Take the 2-minute tour ×
Stack Overflow is a question and answer site for professional and enthusiast programmers. It's 100% free, no registration required.

So, imagine I have this model:

class Car
  has_one :engine

and the engine model:

class Engine
  belongs_to :car

When I present the form for the user, so that he can create a new car, I only want to allow him to select from one of the available engines ( the available engines will be in a select, populated by the collection_select ). The thing is, if I build the field like this:

<%= f.collection_select :engine,Engine.all,:id,:name %>

When I will try to save it, I will get an AssociationTypeMismatch saying that it expected an Engine, but it received a string.

Is this the way to do it?

def create
  car = Car.new(params[:car])
  engine = Engine.find(params[:engine])
  car.engine = engine
  if car.save
     # redirect somewhere
     # do something with the errors

I always felt that stuff, like associating an engine to a car, are done automatically by Rails, but I don't know how to make him do it.

Is switching the has_one and belongs_to associations the only way to achieve this?

I am lost and I feel like I'm missing something very basic here.

share|improve this question

3 Answers 3

up vote 5 down vote accepted

You should use engine_id

<%= f.collection_select :engine_id, Engine.all, :id, :name %>


as far as Engine is not belongs_to Car so you shoulduse Nested Attributes here. This screencast will be very useful for you:

Checkout api: http://apidock.com/rails/ActiveRecord/NestedAttributes/ClassMethods/accepts_nested_attributes_for

Short intro:

class Car
  has_one :engine
  accepts_nested_attributes_for :engine

and in your form:

<%= form_for @car ... do |f| %>
  <%= f.fields_for :engine do |b| %>
    <%= b.collection_select :id, Engine.all, :id, :name %>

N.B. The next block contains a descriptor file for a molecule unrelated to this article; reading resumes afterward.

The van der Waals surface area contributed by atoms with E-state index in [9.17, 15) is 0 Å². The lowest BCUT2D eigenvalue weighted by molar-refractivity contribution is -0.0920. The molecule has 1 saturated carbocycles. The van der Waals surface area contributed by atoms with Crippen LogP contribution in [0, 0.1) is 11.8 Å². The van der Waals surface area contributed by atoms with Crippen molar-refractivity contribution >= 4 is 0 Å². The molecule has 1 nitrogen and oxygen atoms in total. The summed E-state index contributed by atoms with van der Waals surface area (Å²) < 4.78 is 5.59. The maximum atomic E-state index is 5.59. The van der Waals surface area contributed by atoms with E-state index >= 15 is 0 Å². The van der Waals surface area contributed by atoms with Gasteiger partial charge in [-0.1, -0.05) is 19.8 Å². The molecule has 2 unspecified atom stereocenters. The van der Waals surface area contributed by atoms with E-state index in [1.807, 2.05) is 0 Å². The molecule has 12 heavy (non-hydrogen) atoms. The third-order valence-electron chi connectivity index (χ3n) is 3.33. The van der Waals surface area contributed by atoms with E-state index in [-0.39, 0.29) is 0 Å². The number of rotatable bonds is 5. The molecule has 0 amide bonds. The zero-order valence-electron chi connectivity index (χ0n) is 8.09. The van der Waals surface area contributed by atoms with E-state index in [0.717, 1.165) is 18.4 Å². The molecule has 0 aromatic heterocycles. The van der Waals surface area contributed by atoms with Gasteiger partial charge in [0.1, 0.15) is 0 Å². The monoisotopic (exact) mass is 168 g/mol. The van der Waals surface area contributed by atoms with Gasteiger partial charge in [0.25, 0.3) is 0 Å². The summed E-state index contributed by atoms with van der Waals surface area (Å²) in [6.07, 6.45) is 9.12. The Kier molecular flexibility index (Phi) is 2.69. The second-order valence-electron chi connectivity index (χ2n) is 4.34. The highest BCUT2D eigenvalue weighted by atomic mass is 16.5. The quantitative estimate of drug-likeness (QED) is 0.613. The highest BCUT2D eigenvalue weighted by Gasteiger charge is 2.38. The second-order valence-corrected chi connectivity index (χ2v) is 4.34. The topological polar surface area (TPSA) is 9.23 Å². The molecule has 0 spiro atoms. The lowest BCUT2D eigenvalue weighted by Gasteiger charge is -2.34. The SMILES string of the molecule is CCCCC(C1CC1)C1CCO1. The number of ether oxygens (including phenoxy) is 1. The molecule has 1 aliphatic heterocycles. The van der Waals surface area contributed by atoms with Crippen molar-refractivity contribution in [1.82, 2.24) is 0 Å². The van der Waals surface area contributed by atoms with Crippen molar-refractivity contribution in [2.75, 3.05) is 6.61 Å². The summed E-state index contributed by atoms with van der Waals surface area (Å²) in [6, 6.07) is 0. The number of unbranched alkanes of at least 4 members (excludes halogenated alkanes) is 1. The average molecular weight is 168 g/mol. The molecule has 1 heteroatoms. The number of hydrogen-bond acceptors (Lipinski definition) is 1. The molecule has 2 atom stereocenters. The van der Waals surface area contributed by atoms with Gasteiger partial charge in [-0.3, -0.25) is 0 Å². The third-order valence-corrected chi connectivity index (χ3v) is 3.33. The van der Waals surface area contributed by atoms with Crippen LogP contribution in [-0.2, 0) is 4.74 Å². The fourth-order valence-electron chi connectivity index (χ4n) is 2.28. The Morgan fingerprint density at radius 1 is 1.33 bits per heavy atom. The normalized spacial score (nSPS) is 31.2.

<% end %>
<% end %>
share|improve this answer
So, even though the Engine is the one holding the association, I need to have an engine_id field in the Car model? –  Geo Apr 6 '11 at 20:45
No! :) You should use accepts_nested_attributes_for here. I'll update my answer –  fl00r Apr 6 '11 at 20:46
And when I save the Car, I will also have access to the associated engine, using the .engine method,right? –  Geo Apr 6 '11 at 20:54
yes, you will. @car.engine –  fl00r Apr 6 '11 at 20:57
fields for is looking for exist engines, so if you haven't got any for @car - nothing will appear, you should initialize it. Like f.fields_for :engine, @car.build_ingine do |f| ... –  fl00r Apr 6 '11 at 21:29
<%= f.select 'engine_id', Engine.all.map {|f| [f.name], [f.id]} %>
share|improve this answer

Response to previous answer from Kyle--I like this simple approach however I had to change it as follows to work for my app (I'm in Rails 3.2.13). The main point was that the map needs to return an Array--so I think it was perhaps a typo putting two arrays separated by a comma. I also changed the string reference to the id attribute to a symbol but I'm not sure if this is essential or just another option. At an rate, here is what worked for me.

<%= f.select :class_location_id, ClassLocation.all.map {|e| [e.place, e.id]} %>
share|improve this answer

Your Answer


By posting your answer, you agree to the privacy policy and terms of service.

Not the answer you're looking for? Browse other questions tagged or ask your own question.